CartoTalk Alisa Pettitt: Visualizing Cultural Narratives – Developing XR Applications for Archaeological Sites

We are happy to announce our next CartoTalk by Alisa Pettitt, a PhD student in the Department of Geography and Geoinformation Science at George Mason University and an SOI qualified archaeologist with the Fairfax County Park Authority. Her current research focuses on the use of XR technologies for the interpretation, preservation, and analysis of heritage sites.

Friday, 16 Nov 2018, 11:00
Seminar room 126
Gußhausstraße 30, 1st floor

Abstract: Narrating and visualizing complex and multi-faceted histories tied to archaeological sites can be challenging; especially at sites where tangible histories have vanished from the landscape. Interpreting and narrating on the varied cultural layers bound to these sites when physical remnants are gone require supplemental information and sometimes advanced visualization techniques. Local museums and/or archaeological site centres often have supplemental information and data available but interpreting and building new narratives for these sites is resource intensive. For many lesser known historical sites a resource intensive interpretation and documentation is not feasible.

Augmented Reality (AR), Virtual Reality (VR), and Mixed Reality (MR) have become buzzwords in archaeology over the past several years, often collectively referred to as XR Technologies. The reason behind this excitement is that XR technology platforms are now accessible to archaeologists for developing innovative visualizations that convey new, multidimensional histories to domain experts and visitors alike. Thus, XR technologies provide enormous potential in archaeological site evaluation, analysis and interpretation efforts, plus are critical for public education.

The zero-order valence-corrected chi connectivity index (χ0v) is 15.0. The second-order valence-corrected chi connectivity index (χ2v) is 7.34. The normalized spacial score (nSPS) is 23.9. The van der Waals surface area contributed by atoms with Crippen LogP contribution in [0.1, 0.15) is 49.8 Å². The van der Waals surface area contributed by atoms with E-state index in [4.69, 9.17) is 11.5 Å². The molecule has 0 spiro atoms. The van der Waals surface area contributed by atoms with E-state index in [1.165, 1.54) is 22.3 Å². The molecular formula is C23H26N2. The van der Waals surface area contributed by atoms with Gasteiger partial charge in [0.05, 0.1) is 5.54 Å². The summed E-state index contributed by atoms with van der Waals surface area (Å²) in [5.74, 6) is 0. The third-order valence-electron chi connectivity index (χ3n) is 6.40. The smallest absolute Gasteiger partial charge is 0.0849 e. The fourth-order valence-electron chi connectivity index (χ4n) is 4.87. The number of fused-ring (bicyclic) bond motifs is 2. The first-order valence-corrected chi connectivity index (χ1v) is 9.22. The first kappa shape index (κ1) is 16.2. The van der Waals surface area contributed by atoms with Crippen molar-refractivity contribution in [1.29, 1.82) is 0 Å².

Over the past five years, access to XR hard and software has become increasingly obtainable and lower prices for XR technology have reached the consumer market. Archaeologists, even at lesser known and funded historic sites, have begun to collect three-dimensional data of archaeological materials that can be readily used for developing more complex XR applications.

This presentation highlights existing cross-disciplinary research in archaeology and geovisualization with the goal to create XR applications that visualize cultural narratives of significant archaeological sites in Virginia, United States including: Riverbend Park (Fairfax County), Manassas National Battle Field Park (National Park Service), and Historic Centreville (Fairfax County). Several examples from these historic sites will highlight the potentials and benefits of XR technologies across different time periods and cultural narratives.

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